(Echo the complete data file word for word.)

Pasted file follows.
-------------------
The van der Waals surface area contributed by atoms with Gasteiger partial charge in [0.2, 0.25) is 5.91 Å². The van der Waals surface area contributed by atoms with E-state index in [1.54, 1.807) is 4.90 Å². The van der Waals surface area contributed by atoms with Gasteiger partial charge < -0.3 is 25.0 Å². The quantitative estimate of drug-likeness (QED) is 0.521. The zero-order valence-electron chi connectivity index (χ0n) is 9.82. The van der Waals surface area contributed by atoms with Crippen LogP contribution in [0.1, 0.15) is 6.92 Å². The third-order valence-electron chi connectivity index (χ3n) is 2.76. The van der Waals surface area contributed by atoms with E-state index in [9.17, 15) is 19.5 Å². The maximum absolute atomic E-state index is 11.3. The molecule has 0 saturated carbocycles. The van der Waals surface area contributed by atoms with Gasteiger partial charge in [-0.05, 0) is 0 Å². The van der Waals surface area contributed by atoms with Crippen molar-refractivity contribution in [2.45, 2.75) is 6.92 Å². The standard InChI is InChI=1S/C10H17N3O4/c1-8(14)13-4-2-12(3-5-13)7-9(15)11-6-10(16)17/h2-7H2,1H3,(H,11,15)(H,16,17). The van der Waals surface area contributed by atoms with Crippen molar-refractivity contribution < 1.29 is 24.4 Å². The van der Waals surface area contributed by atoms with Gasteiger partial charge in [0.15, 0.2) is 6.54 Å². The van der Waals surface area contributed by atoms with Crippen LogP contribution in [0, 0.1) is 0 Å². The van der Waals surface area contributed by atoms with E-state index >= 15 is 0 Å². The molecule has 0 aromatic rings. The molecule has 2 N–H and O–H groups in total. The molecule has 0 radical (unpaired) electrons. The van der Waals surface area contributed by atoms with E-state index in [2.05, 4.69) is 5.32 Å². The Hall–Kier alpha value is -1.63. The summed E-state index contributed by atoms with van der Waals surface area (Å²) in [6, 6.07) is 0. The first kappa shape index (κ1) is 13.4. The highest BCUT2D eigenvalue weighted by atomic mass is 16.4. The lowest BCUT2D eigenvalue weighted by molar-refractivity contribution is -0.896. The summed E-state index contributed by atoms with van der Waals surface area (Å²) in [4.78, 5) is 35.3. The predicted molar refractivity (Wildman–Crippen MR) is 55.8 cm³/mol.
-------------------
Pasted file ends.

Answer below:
The van der Waals surface area contributed by atoms with Gasteiger partial charge in [0.2, 0.25) is 5.91 Å². The van der Waals surface area contributed by atoms with E-state index in [1.54, 1.807) is 4.90 Å². The van der Waals surface area contributed by atoms with Gasteiger partial charge < -0.3 is 25.0 Å². The quantitative estimate of drug-likeness (QED) is 0.521. The zero-order valence-electron chi connectivity index (χ0n) is 9.82. The van der Waals surface area contributed by atoms with Crippen LogP contribution in [0.1, 0.15) is 6.92 Å². The third-order valence-electron chi connectivity index (χ3n) is 2.76. The van der Waals surface area contributed by atoms with E-state index in [9.17, 15) is 19.5 Å². The maximum absolute atomic E-state index is 11.3. The molecule has 0 saturated carbocycles. The van der Waals surface area contributed by atoms with Gasteiger partial charge in [-0.05, 0) is 0 Å². The van der Waals surface area contributed by atoms with Crippen molar-refractivity contribution in [2.45, 2.75) is 6.92 Å². The standard InChI is InChI=1S/C10H17N3O4/c1-8(14)13-4-2-12(3-5-13)7-9(15)11-6-10(16)17/h2-7H2,1H3,(H,11,15)(H,16,17). The van der Waals surface area contributed by atoms with Crippen molar-refractivity contribution < 1.29 is 24.4 Å². The van der Waals surface area contributed by atoms with Gasteiger partial charge in [0.15, 0.2) is 6.54 Å². The van der Waals surface area contributed by atoms with Crippen LogP contribution in [0, 0.1) is 0 Å². The van der Waals surface area contributed by atoms with E-state index >= 15 is 0 Å². The molecule has 0 aromatic rings. The molecule has 2 N–H and O–H groups in total. The molecule has 0 radical (unpaired) electrons. The van der Waals surface area contributed by atoms with E-state index in [2.05, 4.69) is 5.32 Å². The Hall–Kier alpha value is -1.63. The summed E-state index contributed by atoms with van der Waals surface area (Å²) in [6, 6.07) is 0. The first kappa shape index (κ1) is 13.4. The highest BCUT2D eigenvalue weighted by atomic mass is 16.4. The lowest BCUT2D eigenvalue weighted by molar-refractivity contribution is -0.896. The summed E-state index contributed by atoms with van der Waals surface area (Å²) in [4.78, 5) is 35.3. The predicted molar refractivity (Wildman–Crippen MR) is 55.8 cm³/mol.